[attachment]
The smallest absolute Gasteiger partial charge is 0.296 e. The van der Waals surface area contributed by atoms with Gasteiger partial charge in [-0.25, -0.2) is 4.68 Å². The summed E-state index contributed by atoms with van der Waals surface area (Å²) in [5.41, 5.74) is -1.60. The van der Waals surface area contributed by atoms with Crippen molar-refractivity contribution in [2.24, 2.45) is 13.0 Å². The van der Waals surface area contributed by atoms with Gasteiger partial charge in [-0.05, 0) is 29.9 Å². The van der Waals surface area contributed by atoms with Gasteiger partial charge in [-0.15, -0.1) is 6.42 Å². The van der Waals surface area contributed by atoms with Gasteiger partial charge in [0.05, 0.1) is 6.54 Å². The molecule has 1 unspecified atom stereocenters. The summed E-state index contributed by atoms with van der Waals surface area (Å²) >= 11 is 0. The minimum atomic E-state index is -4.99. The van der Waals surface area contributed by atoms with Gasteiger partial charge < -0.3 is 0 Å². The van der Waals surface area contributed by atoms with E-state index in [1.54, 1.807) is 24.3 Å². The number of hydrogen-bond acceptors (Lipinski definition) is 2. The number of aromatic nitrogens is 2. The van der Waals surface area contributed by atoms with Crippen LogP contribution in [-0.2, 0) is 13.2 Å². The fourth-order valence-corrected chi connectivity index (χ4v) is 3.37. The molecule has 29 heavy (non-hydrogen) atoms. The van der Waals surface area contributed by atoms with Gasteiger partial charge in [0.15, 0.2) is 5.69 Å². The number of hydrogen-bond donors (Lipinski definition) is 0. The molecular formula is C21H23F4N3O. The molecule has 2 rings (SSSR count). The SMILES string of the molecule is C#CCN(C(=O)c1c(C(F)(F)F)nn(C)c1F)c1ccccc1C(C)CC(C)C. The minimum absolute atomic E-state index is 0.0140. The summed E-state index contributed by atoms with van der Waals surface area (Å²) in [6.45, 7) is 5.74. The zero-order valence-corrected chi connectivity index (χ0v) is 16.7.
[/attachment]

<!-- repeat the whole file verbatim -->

The smallest absolute Gasteiger partial charge is 0.296 e. The van der Waals surface area contributed by atoms with Gasteiger partial charge in [-0.25, -0.2) is 4.68 Å². The summed E-state index contributed by atoms with van der Waals surface area (Å²) in [5.41, 5.74) is -1.60. The van der Waals surface area contributed by atoms with Crippen molar-refractivity contribution in [2.24, 2.45) is 13.0 Å². The van der Waals surface area contributed by atoms with Gasteiger partial charge in [-0.05, 0) is 29.9 Å². The van der Waals surface area contributed by atoms with Gasteiger partial charge in [-0.15, -0.1) is 6.42 Å². The van der Waals surface area contributed by atoms with Gasteiger partial charge in [0.05, 0.1) is 6.54 Å². The molecule has 1 unspecified atom stereocenters. The summed E-state index contributed by atoms with van der Waals surface area (Å²) >= 11 is 0. The minimum atomic E-state index is -4.99. The van der Waals surface area contributed by atoms with Gasteiger partial charge < -0.3 is 0 Å². The van der Waals surface area contributed by atoms with E-state index in [1.54, 1.807) is 24.3 Å². The number of hydrogen-bond acceptors (Lipinski definition) is 2. The number of aromatic nitrogens is 2. The van der Waals surface area contributed by atoms with Crippen LogP contribution in [-0.2, 0) is 13.2 Å². The fourth-order valence-corrected chi connectivity index (χ4v) is 3.37. The molecule has 29 heavy (non-hydrogen) atoms. The van der Waals surface area contributed by atoms with Gasteiger partial charge in [0.15, 0.2) is 5.69 Å². The number of hydrogen-bond donors (Lipinski definition) is 0. The molecular formula is C21H23F4N3O. The molecule has 2 rings (SSSR count). The SMILES string of the molecule is C#CCN(C(=O)c1c(C(F)(F)F)nn(C)c1F)c1ccccc1C(C)CC(C)C. The minimum absolute atomic E-state index is 0.0140. The summed E-state index contributed by atoms with van der Waals surface area (Å²) in [6.45, 7) is 5.74. The zero-order valence-corrected chi connectivity index (χ0v) is 16.7.